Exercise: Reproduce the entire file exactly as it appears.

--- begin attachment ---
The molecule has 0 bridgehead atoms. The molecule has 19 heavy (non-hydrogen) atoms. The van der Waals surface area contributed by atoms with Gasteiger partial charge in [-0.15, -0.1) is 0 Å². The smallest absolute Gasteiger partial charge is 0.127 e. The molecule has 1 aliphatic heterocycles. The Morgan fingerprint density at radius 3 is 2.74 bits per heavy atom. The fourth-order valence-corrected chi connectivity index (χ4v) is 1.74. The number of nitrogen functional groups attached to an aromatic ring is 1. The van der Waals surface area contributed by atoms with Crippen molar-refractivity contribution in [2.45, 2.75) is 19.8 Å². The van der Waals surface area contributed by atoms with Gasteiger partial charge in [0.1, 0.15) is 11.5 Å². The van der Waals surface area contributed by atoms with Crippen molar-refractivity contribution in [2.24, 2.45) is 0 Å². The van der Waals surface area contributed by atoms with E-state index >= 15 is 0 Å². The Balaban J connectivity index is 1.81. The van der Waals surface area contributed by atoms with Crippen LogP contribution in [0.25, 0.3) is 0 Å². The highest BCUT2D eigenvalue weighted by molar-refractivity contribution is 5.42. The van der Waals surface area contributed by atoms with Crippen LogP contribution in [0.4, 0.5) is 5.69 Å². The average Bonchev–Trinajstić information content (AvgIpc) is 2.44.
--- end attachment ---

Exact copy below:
The molecule has 0 bridgehead atoms. The molecule has 19 heavy (non-hydrogen) atoms. The van der Waals surface area contributed by atoms with Gasteiger partial charge in [-0.15, -0.1) is 0 Å². The smallest absolute Gasteiger partial charge is 0.127 e. The molecule has 1 aliphatic heterocycles. The Morgan fingerprint density at radius 3 is 2.74 bits per heavy atom. The fourth-order valence-corrected chi connectivity index (χ4v) is 1.74. The number of nitrogen functional groups attached to an aromatic ring is 1. The van der Waals surface area contributed by atoms with Crippen molar-refractivity contribution in [2.45, 2.75) is 19.8 Å². The van der Waals surface area contributed by atoms with Gasteiger partial charge in [0.1, 0.15) is 11.5 Å². The van der Waals surface area contributed by atoms with Crippen molar-refractivity contribution in [2.24, 2.45) is 0 Å². The van der Waals surface area contributed by atoms with E-state index >= 15 is 0 Å². The Balaban J connectivity index is 1.81. The van der Waals surface area contributed by atoms with Crippen LogP contribution in [0.25, 0.3) is 0 Å². The highest BCUT2D eigenvalue weighted by molar-refractivity contribution is 5.42. The van der Waals surface area contributed by atoms with Crippen LogP contribution in [0.4, 0.5) is 5.69 Å². The average Bonchev–Trinajstić information content (AvgIpc) is 2.44.